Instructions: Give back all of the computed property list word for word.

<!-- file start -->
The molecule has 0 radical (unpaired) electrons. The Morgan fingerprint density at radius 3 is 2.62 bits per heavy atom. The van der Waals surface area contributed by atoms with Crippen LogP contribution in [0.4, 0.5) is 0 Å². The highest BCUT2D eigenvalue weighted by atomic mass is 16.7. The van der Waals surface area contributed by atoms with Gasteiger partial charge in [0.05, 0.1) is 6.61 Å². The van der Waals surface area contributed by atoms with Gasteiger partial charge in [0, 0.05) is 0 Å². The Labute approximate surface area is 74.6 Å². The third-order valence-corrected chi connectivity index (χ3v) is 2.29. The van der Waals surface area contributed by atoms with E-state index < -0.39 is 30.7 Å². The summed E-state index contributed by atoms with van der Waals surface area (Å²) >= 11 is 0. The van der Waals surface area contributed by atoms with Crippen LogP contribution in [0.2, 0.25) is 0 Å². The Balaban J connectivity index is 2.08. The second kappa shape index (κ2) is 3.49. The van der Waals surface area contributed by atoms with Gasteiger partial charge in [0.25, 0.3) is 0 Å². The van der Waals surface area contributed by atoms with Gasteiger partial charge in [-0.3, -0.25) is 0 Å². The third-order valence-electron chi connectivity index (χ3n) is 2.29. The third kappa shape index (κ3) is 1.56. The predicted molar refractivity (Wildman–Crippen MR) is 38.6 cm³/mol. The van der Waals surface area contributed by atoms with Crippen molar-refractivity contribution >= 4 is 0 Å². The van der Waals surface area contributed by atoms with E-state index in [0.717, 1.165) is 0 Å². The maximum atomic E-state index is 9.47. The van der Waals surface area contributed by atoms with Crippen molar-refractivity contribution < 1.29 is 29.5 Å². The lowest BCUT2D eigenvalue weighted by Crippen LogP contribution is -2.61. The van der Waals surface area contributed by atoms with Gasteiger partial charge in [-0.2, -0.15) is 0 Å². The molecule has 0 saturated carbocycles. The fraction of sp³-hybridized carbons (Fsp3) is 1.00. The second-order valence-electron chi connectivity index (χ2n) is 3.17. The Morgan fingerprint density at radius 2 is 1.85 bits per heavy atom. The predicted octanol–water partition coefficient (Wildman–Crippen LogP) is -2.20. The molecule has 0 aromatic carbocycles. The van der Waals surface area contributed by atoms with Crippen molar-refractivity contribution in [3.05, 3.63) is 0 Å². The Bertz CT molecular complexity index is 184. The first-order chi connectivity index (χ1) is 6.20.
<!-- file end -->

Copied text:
The molecule has 0 radical (unpaired) electrons. The Morgan fingerprint density at radius 3 is 2.62 bits per heavy atom. The van der Waals surface area contributed by atoms with Crippen LogP contribution in [0.4, 0.5) is 0 Å². The highest BCUT2D eigenvalue weighted by atomic mass is 16.7. The van der Waals surface area contributed by atoms with Gasteiger partial charge in [0.05, 0.1) is 6.61 Å². The van der Waals surface area contributed by atoms with Gasteiger partial charge in [0, 0.05) is 0 Å². The Labute approximate surface area is 74.6 Å². The third-order valence-corrected chi connectivity index (χ3v) is 2.29. The van der Waals surface area contributed by atoms with E-state index < -0.39 is 30.7 Å². The summed E-state index contributed by atoms with van der Waals surface area (Å²) >= 11 is 0. The van der Waals surface area contributed by atoms with Crippen LogP contribution in [0.2, 0.25) is 0 Å². The Balaban J connectivity index is 2.08. The second kappa shape index (κ2) is 3.49. The van der Waals surface area contributed by atoms with Gasteiger partial charge in [0.25, 0.3) is 0 Å². The van der Waals surface area contributed by atoms with Gasteiger partial charge in [-0.3, -0.25) is 0 Å². The third-order valence-electron chi connectivity index (χ3n) is 2.29. The third kappa shape index (κ3) is 1.56. The predicted molar refractivity (Wildman–Crippen MR) is 38.6 cm³/mol. The van der Waals surface area contributed by atoms with Crippen molar-refractivity contribution >= 4 is 0 Å². The van der Waals surface area contributed by atoms with E-state index in [0.717, 1.165) is 0 Å². The maximum atomic E-state index is 9.47. The van der Waals surface area contributed by atoms with Crippen molar-refractivity contribution < 1.29 is 29.5 Å². The lowest BCUT2D eigenvalue weighted by Crippen LogP contribution is -2.61. The van der Waals surface area contributed by atoms with Gasteiger partial charge in [-0.2, -0.15) is 0 Å². The molecule has 0 saturated carbocycles. The fraction of sp³-hybridized carbons (Fsp3) is 1.00. The second-order valence-electron chi connectivity index (χ2n) is 3.17. The Morgan fingerprint density at radius 2 is 1.85 bits per heavy atom. The predicted octanol–water partition coefficient (Wildman–Crippen LogP) is -2.20. The molecule has 0 aromatic carbocycles. The van der Waals surface area contributed by atoms with Crippen molar-refractivity contribution in [3.05, 3.63) is 0 Å². The Bertz CT molecular complexity index is 184. The first-order chi connectivity index (χ1) is 6.20.